Feasting: The Best Ingredients for Summer-to-Fall Grilling
Feasting is our column dedicated to cooking, grilling, eating and discovering what’s on the menu across America and the world.
We still have a good month left of summer, so we’re trying to grill as much as humanly possible before the colder months move in. But even though this is prime time, you don’t have to put your grill away quite yet as August turns into September and even October. Because after all, that wonderful smoky flavor the grill adds to meat, fish and veggies is delicious all year, and the weather will still be nice enough to get outside and fire it up.
But before you run and grab a few steaks from your butcher, check out these four fall ingredients coming into season in the next couple months. We tell you how to prepare and grill them to perfection so you can use the season’s bounty in the best way possible. So grab some wood, charcoal or turn on the gas, and get to work on some fantastic fall grilling.
Everyone’s favorite bivalve gets a rich, smoky flavor when cooked on the grill. Place oysters cupped side down over medium high heat and grill for a couple minutes until they begin to open. Remember to discard any that stay closed. After cooling slightly, shuck the oysters, being careful to preserve their liquid. Serve with lemon wedges and hot sauce.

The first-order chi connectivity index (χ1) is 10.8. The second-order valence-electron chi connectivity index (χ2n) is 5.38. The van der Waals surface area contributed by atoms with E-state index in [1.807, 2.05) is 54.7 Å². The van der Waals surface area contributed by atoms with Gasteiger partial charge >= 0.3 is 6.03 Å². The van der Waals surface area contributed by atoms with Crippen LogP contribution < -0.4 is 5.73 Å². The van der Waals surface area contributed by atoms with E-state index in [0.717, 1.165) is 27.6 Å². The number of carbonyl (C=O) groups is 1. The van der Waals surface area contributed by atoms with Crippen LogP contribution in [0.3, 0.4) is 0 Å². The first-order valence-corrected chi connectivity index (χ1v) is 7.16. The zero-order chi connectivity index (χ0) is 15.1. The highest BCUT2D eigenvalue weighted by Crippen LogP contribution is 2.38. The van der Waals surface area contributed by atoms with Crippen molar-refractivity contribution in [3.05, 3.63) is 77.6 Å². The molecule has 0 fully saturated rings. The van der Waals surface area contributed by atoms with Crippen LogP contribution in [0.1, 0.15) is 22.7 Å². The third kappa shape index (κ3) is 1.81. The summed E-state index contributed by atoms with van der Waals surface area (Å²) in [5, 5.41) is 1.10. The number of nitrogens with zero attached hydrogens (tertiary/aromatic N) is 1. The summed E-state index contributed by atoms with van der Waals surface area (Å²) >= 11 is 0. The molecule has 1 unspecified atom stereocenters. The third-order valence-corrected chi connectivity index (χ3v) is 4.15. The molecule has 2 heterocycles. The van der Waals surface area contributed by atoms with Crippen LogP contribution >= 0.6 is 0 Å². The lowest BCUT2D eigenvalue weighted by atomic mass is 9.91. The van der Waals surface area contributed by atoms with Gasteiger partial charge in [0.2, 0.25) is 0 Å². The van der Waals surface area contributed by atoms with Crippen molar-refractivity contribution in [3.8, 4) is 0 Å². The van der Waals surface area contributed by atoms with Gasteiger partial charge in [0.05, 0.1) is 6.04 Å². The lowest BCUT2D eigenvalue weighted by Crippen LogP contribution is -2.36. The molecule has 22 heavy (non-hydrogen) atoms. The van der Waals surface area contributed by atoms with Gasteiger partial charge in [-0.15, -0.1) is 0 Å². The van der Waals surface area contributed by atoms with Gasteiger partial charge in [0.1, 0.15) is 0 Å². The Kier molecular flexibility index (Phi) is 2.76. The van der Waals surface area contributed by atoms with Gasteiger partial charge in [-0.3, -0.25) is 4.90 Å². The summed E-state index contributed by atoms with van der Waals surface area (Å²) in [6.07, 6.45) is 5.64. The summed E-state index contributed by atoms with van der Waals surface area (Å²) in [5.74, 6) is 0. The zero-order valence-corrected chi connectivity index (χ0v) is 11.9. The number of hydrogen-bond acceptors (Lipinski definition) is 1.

All you need is a good grill basket to enjoy these fall morsels. Rinse chestnuts and cut a small X with a knife in the flat side of the shell so they don’t explode when cooking. Place them in the basket and grill at 400 degrees. Toss them every five minutes and watch carefully to prevent burning. They need about 15 minutes to cook – the shells will start to open where you first made the x when they’re done.
No matter if they are red or golden, nature’s candy is a delicious fall treat when roasted over hot coals. Get your grill to medium high while you trim and scrub the beets. Cut each beet in half then each half into thirds. Toss them in a bowl with olive oil, salt and pepper. Fold a large piece of aluminum foil in half and crimp the edges so the juices don’t drip into the fire. Cut a few 1-inch vents in the top of the pouch to release steam. Place the foil packet directly on the hot coals and roast for 20 minutes or until tender.
Eating your greens has never tasted this good. We like mixing the charred leaves with white beans for a simple salad. Brush the escarole with olive oil and season with salt and pepper. Grill, turning once until the leaves are wilted and slightly charred. Mix white beans with roasted garlic, olive oil and lemon juice before spooning the mixture over the escarole.
Image via Foodhoe ‘s Foraging